Talk:Contaminated haemophilia blood products
|Contaminated haemophilia blood products was a Natural sciences good articles nominee, but did not meet the good article criteria at the time. There are suggestions below for improving the article. Once these issues have been addressed, the article can be renominated. Editors may also seek a reassessment of the decision if they believe there was a mistake.|
|WikiProject Medicine / Hematology-oncology||(Rated B-class, Mid-importance)|
While I've spent a good deal of time on this article, I hope somebody could come up with a better title than "Contaminated haemophilia blood products." -- Ricky81682 (talk) 09:12, 20 September 2006 (UTC)
- I saw this at WP:GAN and had a look. Could you please explain why this article limits itself to HIV and to clotting factors? For example:
- The sources I found focused on HIV problems. I suspect that other diseases were quite common (the Canada and Italian sections both mention Hepatitis C). There are always reasons for problem blood samples to occur. These were all linked to the same period and the same issue, from its source onward. These were all found in Factor VIII and Factor IX, clotting agents that haemophiliacs specifically use, and not the blood used for transplants, and during a time when they specifically could have used heat versions to prevent the spread of disease. I didn't want this article to just become a "examples of blood contamination article" and think that more articles would be perfect for that. -- Ricky81682 (talk) 04:58, 21 October 2008 (UTC)
More of this
- This review is transcluded from Talk:Contaminated haemophilia blood products/GA1. The edit link for this section can be used to add comments to the review.
There are significant problems with the structure of the article, as the lead (before the TOC) contains a lot of information that's not in the main text - see WP:LEAD. The presence of refs in the lead is often a sign of this. The few cases where refs are likely to be OK in a lead are for minor things like spelling, pronunciation and (if not controversial) etymology of words in the article's title. Since this is a contentious subject with potential legal implications, we also have to look carefully at the sources and how they are quoted. However we need to resolve the structure issue first, to avoid having to do the audit of refs and language twice. -- Philcha (talk) 12:27, 25 October 2008 (UTC)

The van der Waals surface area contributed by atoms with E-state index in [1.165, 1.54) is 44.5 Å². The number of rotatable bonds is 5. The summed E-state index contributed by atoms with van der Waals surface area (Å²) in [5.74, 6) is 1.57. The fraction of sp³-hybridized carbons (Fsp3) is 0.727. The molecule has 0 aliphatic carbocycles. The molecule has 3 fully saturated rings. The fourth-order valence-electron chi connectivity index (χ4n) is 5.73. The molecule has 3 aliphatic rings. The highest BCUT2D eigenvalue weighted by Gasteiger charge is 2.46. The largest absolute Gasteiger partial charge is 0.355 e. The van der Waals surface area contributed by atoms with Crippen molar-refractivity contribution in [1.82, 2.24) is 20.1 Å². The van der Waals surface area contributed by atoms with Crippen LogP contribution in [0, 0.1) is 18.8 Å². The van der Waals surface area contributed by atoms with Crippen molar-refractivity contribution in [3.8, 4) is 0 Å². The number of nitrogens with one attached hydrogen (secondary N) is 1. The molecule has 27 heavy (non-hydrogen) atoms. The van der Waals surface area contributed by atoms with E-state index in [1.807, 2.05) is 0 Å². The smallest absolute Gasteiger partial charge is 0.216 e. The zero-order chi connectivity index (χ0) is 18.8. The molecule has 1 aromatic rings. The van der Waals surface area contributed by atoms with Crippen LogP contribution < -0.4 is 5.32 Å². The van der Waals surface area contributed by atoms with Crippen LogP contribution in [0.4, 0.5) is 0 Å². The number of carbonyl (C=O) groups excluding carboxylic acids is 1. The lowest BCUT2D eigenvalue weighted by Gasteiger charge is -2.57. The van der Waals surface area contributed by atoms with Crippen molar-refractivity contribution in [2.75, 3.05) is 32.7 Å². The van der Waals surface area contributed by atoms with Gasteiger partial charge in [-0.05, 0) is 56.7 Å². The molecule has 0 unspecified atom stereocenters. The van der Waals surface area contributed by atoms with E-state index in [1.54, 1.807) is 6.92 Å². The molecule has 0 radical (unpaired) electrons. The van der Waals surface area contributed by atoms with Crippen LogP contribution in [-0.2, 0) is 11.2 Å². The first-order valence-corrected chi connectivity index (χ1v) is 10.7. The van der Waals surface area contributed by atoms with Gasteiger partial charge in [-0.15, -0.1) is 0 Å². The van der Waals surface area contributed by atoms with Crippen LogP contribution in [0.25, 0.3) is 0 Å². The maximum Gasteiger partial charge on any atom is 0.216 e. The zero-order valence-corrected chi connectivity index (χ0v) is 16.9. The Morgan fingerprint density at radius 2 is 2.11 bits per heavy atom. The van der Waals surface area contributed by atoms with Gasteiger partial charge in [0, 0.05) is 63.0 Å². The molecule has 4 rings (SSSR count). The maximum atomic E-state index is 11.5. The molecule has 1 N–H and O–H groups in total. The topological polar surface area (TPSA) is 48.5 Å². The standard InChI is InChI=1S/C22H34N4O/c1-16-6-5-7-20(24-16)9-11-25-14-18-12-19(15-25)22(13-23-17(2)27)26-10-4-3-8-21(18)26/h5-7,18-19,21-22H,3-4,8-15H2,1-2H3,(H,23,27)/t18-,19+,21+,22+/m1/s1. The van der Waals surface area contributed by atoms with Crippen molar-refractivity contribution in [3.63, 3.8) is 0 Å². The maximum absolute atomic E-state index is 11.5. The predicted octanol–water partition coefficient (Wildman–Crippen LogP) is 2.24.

- Do we have a misunderstanding here about whose movee it is next? If so, here are are few items for you to look at:
- The lead explains the reasons for concern better than section "Initial concerns" does. I think a good start would be to copy the lead into "Initial concerns" and then arrange it all into a logical order, and explain the reasoning a little more at each point.
- "a Cutter rival began making a heated concentrate" - which rival comany, based in which country?
- heated concentrate raises some issues, e.g. when did the approvals processes start and how long did they take? BTW "The heat-treatment rendered the virus "undetectable" in the product" lookings like a Star Trek cloaking tech; how about e.g. "tests detected no sign of the virus in heat-treated products"?
- the lead mentions 4 companies / subsidiaries: Armour Pharmaceutical Company; Bayer Corporation and its Cutter Biological division; Baxter International and its Hyland Pharmaceutical division; and Alpha Therapeutic Corporation. However the text appears to focus on Bayer / Cutter - almost exclusively in the first half. Baxter International is US-based, so I'd expect a similar level of information to be available for it. Alpha Therapeutic Corporation seems to have been passed from owner to owner, but is US-based. There seems to be enough info on the Web, e.g.:Government in dock as HIV couple sue US drug firms in blood scandal (Sept 2007) might help fill a gap, as there's nothing about the UK; Armour Pharmaceutical Blames Supplier For Smuggled Plasma
- I hope this helps. =-- Philcha (talk) 10:45, 1 November 2008 (UTC)
On a cursory review of this article I'm immediately struck by the presumed malice attributed in the intro to the manufacturers of the blood products, as well as the fact that all the sources are newspaper/news site sources. Surely this topic has been dealt with in slightly more scholarly works? In the current form, I could not imagine this could ever pass GAC. JFW | T@lk 01:22, 4 November 2008 (UTC)
- I understand your concerns, and more scholarly sources would be an advantage, if available. The lead is something I'd look at in detail after the main content is in good shape. However we can't rule out the possibility that the companies concerned at least made gross errors - see e.g. thalidomide-induced phocomelia and the Ford Pinto scandal. I know Ford's actions in that case were defended by later citations from relevant regulations, and I've asked for the editors of this article to look into the FDA approvals timelines in case the regulatory background is a factor.
- If you can point to relevant scholarly sourcesm, that would be very helpful. -- Philcha (talk) 16:45, 4 November 2008 (UTC)
It's over 2 weeks since I posted comments on this article. There has been no response to my comments nor to the concerns raised by JFW, and the article itself has not had significant changes. I therefore have to conclude that the result of this review is a "fail".
There's some interesting material here. Please improve it to:
- make it clear that this is not a witch-hunt against specific companies.
- improve the structure
- find more objective refs, that are not likely be driven by political agendas or the need for headlines.
- clarify what actually happened, including the actions or inactions of regulators. --Philcha (talk) 13:43, 11 November 2008 (UTC)
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